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What Is the Mystic Law of Cause and Effect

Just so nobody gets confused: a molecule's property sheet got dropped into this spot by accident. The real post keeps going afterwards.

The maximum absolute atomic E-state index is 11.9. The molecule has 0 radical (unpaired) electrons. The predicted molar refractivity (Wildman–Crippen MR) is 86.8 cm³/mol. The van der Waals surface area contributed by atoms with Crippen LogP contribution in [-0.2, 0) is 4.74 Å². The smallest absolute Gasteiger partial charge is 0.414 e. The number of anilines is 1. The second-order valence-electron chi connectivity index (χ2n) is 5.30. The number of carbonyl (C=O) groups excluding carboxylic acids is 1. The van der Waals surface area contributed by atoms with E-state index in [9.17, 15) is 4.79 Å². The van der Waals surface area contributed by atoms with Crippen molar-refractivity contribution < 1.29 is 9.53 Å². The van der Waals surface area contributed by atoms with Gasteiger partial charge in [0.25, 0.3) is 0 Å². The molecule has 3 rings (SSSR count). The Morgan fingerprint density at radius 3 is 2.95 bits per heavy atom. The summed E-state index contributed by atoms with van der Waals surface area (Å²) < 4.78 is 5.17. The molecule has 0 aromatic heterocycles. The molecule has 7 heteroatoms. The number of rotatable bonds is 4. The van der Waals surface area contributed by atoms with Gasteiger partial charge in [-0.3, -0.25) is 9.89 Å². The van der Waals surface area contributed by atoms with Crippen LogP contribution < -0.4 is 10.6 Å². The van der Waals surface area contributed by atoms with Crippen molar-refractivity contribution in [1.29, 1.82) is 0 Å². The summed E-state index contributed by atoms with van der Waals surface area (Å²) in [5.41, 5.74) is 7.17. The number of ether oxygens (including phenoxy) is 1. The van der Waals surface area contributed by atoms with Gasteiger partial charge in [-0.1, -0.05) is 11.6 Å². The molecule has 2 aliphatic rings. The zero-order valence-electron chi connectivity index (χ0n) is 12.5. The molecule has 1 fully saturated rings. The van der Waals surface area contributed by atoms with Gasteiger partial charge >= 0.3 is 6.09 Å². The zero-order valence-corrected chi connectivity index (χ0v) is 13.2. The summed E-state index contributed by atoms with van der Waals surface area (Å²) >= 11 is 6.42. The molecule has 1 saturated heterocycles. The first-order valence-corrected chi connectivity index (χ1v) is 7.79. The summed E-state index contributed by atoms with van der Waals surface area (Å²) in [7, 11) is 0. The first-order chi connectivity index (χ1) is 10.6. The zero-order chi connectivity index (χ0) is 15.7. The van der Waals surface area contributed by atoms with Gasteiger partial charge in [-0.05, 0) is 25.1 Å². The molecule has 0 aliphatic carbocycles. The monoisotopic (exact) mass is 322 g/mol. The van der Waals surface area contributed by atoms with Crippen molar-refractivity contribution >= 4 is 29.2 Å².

In the midst of the turmoil in 13th-century Japan, Nichiren Daishonin, a Japanese sage, began a tireless quest to revive Buddhism, which had lost its essence after the death of Shakyamuni Buddha. He wanted to do it for a multitude of suffering individuals, and this unstoppable expedition led him to awaken to the Basic Law of Life: Nam Myoho Renge Kyo. The transformative power of this mantra, he believed, would serve as a practical tool to ease people`s suffering and help them navigate the vicissitudes of life. This law has been called mystical in the sense that it has allowed ordinary people overwhelmed by deception and hardship to bring out their inherent wisdom, compassion, courage, and creative energy to solve their own problems and help others do the same. Once you bring a movement or behavior into the world, it will have a sustained wave and it will continue to travel and have a domino effect that goes far beyond your awareness and understanding of something like this. Question: If so, which passage contains a full explanation of the entity? We are all governed by a chain reaction of events of a cause. We are all subject to the universal law of cause and effect or effect and cause. Therefore, it is precisely the intention behind the action that is of the utmost importance. If you are considered a good person and you have accidentally or accidentally caused an involuntary act that causes suffering and harm or death to others, then it will not matter to you as it would if you had intentionally caused the same action for satisfaction or revenge or for pleasure and so on. (To receive our e-paper on WhatsApp every day, please click here. We allow the newspaper PDF to be shared on WhatsApp and other social media platforms.) Not only the outer life, the law of karma also applies to the inner being. Apart from worldly rewards and punishments, every noble or evil act creates corresponding pleasant or unpleasant vibrations in the mind that evoke a sense of satisfaction or guilt in the mind. That is why it is said that one is punished not only for one`s bad deeds, but also for one`s bad deeds.